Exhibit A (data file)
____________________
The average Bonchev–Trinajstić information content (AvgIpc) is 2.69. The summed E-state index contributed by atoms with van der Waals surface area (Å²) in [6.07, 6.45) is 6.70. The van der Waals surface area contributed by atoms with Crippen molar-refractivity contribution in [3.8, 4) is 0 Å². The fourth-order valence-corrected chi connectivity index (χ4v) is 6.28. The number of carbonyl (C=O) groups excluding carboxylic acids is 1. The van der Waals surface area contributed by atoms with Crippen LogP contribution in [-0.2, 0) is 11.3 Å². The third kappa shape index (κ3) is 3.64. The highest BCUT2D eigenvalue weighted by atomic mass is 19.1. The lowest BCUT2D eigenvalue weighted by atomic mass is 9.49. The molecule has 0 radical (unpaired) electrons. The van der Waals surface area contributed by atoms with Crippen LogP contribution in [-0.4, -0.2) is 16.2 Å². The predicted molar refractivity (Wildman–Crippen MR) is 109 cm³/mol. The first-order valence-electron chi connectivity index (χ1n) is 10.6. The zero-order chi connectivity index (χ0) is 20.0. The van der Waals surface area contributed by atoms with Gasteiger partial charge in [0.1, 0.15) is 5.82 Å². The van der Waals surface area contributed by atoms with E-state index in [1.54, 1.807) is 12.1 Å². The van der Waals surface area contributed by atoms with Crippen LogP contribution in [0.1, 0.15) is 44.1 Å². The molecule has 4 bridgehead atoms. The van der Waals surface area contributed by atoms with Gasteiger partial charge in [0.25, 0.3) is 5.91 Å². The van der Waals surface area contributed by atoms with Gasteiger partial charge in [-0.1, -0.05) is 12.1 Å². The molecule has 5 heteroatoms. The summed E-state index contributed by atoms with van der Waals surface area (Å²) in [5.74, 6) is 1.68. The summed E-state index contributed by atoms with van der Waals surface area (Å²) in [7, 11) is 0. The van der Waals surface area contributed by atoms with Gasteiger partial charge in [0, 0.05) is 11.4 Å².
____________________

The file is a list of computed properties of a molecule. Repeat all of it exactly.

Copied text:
The average Bonchev–Trinajstić information content (AvgIpc) is 2.69. The summed E-state index contributed by atoms with van der Waals surface area (Å²) in [6.07, 6.45) is 6.70. The van der Waals surface area contributed by atoms with Crippen molar-refractivity contribution in [3.8, 4) is 0 Å². The fourth-order valence-corrected chi connectivity index (χ4v) is 6.28. The number of carbonyl (C=O) groups excluding carboxylic acids is 1. The van der Waals surface area contributed by atoms with Crippen LogP contribution in [-0.2, 0) is 11.3 Å². The third kappa shape index (κ3) is 3.64. The highest BCUT2D eigenvalue weighted by atomic mass is 19.1. The lowest BCUT2D eigenvalue weighted by atomic mass is 9.49. The molecule has 0 radical (unpaired) electrons. The van der Waals surface area contributed by atoms with Crippen LogP contribution in [-0.4, -0.2) is 16.2 Å². The predicted molar refractivity (Wildman–Crippen MR) is 109 cm³/mol. The first-order valence-electron chi connectivity index (χ1n) is 10.6. The zero-order chi connectivity index (χ0) is 20.0. The van der Waals surface area contributed by atoms with Gasteiger partial charge in [0.1, 0.15) is 5.82 Å². The van der Waals surface area contributed by atoms with E-state index in [1.54, 1.807) is 12.1 Å². The van der Waals surface area contributed by atoms with Crippen LogP contribution in [0.1, 0.15) is 44.1 Å². The molecule has 4 bridgehead atoms. The van der Waals surface area contributed by atoms with Gasteiger partial charge in [0.25, 0.3) is 5.91 Å². The van der Waals surface area contributed by atoms with Gasteiger partial charge in [-0.1, -0.05) is 12.1 Å². The molecule has 5 heteroatoms. The summed E-state index contributed by atoms with van der Waals surface area (Å²) in [5.74, 6) is 1.68. The summed E-state index contributed by atoms with van der Waals surface area (Å²) in [7, 11) is 0. The van der Waals surface area contributed by atoms with Gasteiger partial charge in [0, 0.05) is 11.4 Å².